Centro Internacional de Postgrados
Maestría en Ciencias de la Educación con Énfasis en la Enseñanza del Inglés
Analysis of the Article:
Making Education Brain Science
M.Ed. Guiselle Herrera.
Villegas Hidalgo Andrea
Making Education Brain Science
Ruth Fremson/The New York Times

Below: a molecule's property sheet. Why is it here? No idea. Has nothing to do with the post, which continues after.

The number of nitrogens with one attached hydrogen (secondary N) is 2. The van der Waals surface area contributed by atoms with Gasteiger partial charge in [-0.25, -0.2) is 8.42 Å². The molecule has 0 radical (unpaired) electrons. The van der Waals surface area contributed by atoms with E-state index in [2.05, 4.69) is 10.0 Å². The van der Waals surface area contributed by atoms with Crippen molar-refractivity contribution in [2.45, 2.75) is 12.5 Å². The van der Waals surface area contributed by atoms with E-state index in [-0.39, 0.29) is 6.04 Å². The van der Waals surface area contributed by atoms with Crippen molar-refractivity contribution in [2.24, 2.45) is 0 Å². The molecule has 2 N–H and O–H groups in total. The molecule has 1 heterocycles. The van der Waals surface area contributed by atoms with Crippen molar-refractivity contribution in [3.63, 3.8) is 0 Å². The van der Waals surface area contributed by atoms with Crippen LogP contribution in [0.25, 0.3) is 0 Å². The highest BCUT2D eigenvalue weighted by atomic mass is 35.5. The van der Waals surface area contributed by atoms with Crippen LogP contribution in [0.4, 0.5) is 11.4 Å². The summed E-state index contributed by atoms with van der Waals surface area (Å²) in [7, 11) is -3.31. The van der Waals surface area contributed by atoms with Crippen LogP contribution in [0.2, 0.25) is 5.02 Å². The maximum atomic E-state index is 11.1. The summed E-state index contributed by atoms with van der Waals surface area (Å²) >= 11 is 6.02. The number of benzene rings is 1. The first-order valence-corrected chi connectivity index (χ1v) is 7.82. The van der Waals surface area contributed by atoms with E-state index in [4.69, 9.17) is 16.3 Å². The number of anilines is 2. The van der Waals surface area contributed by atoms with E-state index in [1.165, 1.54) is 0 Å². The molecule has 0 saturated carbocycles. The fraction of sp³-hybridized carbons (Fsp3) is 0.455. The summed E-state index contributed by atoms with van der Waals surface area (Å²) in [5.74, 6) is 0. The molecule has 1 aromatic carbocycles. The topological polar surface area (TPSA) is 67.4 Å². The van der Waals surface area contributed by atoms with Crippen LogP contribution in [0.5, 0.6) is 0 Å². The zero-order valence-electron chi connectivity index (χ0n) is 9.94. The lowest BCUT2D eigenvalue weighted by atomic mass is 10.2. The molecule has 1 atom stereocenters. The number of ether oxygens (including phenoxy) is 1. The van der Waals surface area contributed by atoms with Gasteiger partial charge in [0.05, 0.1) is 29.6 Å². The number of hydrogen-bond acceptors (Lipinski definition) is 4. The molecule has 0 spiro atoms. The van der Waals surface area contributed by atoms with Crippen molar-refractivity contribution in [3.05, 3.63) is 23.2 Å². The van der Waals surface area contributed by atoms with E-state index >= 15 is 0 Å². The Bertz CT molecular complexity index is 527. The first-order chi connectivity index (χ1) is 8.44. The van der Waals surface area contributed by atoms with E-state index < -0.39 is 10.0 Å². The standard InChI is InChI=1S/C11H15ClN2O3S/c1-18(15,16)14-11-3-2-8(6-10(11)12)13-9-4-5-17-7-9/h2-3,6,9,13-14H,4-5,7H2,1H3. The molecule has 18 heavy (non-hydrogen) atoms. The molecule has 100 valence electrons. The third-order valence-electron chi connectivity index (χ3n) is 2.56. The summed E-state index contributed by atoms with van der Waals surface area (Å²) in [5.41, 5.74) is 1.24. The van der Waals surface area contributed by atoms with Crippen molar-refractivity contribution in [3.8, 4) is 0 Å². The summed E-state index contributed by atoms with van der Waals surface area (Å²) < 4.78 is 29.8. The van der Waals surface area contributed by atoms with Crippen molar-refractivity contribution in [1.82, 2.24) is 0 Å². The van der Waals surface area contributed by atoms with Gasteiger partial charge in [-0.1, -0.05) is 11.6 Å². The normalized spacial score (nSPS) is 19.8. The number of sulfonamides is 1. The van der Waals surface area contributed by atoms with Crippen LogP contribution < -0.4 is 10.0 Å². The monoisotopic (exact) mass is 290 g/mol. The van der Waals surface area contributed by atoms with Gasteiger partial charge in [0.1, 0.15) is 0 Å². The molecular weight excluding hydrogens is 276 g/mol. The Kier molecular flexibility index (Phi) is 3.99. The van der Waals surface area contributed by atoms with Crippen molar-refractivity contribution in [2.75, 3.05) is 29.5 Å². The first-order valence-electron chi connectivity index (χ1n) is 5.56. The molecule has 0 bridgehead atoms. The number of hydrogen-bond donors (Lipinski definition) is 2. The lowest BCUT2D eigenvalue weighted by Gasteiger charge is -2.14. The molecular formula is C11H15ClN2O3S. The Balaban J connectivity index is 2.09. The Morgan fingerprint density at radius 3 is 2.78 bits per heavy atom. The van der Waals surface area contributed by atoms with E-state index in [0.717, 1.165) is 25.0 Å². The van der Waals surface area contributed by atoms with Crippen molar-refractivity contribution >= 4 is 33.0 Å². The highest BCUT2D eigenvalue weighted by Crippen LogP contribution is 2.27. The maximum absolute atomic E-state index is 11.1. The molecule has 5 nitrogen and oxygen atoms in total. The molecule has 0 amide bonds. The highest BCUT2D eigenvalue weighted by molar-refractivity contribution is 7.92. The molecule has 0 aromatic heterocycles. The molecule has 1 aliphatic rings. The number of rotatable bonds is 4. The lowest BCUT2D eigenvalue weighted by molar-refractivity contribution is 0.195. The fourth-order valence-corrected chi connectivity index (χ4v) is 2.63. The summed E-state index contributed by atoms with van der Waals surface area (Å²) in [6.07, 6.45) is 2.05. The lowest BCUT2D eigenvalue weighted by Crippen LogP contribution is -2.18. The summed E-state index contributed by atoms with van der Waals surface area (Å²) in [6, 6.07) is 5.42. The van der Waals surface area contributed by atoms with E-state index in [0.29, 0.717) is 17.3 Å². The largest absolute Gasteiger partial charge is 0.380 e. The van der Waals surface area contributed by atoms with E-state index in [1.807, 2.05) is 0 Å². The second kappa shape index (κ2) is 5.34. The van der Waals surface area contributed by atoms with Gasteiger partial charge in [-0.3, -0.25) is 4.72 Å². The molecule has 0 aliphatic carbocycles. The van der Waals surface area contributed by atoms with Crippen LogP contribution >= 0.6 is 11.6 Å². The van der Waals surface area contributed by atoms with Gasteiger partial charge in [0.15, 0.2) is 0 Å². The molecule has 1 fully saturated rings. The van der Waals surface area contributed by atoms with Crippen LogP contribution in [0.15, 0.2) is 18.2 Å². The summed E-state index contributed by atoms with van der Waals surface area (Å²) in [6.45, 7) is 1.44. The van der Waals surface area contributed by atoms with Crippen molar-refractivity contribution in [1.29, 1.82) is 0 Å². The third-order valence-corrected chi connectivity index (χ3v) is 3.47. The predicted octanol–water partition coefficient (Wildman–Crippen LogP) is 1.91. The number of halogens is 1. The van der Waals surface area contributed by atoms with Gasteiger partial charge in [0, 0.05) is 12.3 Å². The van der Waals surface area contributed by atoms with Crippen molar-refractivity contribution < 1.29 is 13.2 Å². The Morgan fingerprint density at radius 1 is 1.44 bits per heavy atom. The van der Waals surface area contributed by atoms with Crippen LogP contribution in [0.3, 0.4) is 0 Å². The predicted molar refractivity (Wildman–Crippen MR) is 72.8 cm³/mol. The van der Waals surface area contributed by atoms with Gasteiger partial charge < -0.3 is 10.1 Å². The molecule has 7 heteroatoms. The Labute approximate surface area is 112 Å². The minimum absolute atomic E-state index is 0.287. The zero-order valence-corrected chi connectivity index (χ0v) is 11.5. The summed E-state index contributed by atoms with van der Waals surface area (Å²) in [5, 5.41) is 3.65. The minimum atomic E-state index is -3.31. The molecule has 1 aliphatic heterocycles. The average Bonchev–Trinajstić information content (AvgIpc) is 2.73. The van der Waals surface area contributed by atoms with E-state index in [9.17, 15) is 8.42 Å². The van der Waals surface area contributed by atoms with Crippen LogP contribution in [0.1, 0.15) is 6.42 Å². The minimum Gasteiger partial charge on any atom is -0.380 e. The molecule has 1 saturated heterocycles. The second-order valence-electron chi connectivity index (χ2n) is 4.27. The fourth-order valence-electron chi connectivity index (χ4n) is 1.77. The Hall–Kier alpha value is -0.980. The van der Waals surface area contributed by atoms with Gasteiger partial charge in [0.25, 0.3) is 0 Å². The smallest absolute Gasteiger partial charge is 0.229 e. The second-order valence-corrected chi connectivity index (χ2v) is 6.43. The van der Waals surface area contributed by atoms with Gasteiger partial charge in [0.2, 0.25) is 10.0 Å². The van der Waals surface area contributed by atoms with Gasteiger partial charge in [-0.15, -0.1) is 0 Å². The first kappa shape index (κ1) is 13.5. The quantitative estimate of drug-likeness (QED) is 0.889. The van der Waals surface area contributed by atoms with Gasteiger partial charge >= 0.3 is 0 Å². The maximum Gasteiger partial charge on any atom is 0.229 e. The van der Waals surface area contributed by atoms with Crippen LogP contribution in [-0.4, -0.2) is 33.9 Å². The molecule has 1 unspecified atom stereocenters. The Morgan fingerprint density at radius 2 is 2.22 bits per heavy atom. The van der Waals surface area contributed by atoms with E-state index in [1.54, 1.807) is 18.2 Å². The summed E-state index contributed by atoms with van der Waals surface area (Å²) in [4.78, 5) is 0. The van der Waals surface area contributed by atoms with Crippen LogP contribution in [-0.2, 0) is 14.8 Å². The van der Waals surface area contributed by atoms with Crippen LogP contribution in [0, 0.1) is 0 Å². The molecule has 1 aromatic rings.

LAST month, two kindergarten classes at the Blue School were hard at work doing what many kindergartners do: drawing. One group pursued a variation on the self-portrait. “That’s me thinking about my brain,” one 5-year-old-girl said of her picture. Down the hall, children with oil pastels in hand were illustrating their emotions, mapping where they started and where they ended. For one girl, sadness ended at home with a yummy drink and her teddy bear. Grappling so directly with thoughts and emotions may seem odd for such young brains, but it is part of the DNA of the Blue School, a downtown Manhattan private school that began six years ago as a play group. From the beginning, the founders wanted to incorporate scientific research about childhood development into the classroom. Having rapidly grown to more than 200 students in preschool through third grade, the school has become a kind of national laboratory for integrating cognitive neuroscience and cutting-edge educational theory into curriculum, professional development and school design. “Schools were not applying this new neurological science out there to how we teach children,” said Lindsey Russo, whose unusual title, director of curriculum documentation and research, hints at how seriously the Blue School takes this mission. “Our aim is to take those research tools and adapt them to what we do in the school.” So young children at the Blue School learn about what has been called “the amygdala hijack” — what happens to their brains when they flip out. Teachers try to get children into a “toward state,” in which they are open to new ideas. Periods of reflection are built into the day for students and teachers alike, because reflection helps executive function — the ability to process information in an orderly way, focus on tasks and exhibit self-control. Last year, the curriculum guide was amended to include the term “meta-cognition”: the ability to think about thinking. “Having language for these mental experiences gives children more chances to regulate their emotions,” said David Rock, who is a member of the Blue School’s board and a founder of NeuroLeadership Institute, a global research group dedicated to understanding the brain science of leadership. That language is then filtered through a 6-year-old’s brain. Miles, one of the kindergartners drawing their emotions, showed off his picture and described the battle it depicted between happiness and anger this way: “The happy fights angry, but angry gets blocked by the force field and can’t get out.” Happiness could escape through his mouth, Miles explained. But anger got trapped, turning into sadness. With ample research showing that negative emotions impede learning while positive emotions broaden children’s attention and their ability to acquire and retain information, strategies for regulating emotions are getting more emphasis in progressive schools across the country. “The science of learning is something teachers are paying more and more attention to,” said Mariale Hardiman, director of the Neuro-Education Initiative at the Johns Hopkins University School of Education. She was not familiar with the Blue School but said she would endorse any school trying to integrate academic and emotional education. “We can no longer think that the two systems are separate,” Dr. Hardiman said, “and that children should leave their emotions at the door.” For all the attention brain science is receiving in schools, experts say it is too soon to know whether its application will lead to improved academic outcomes. And some researchers say...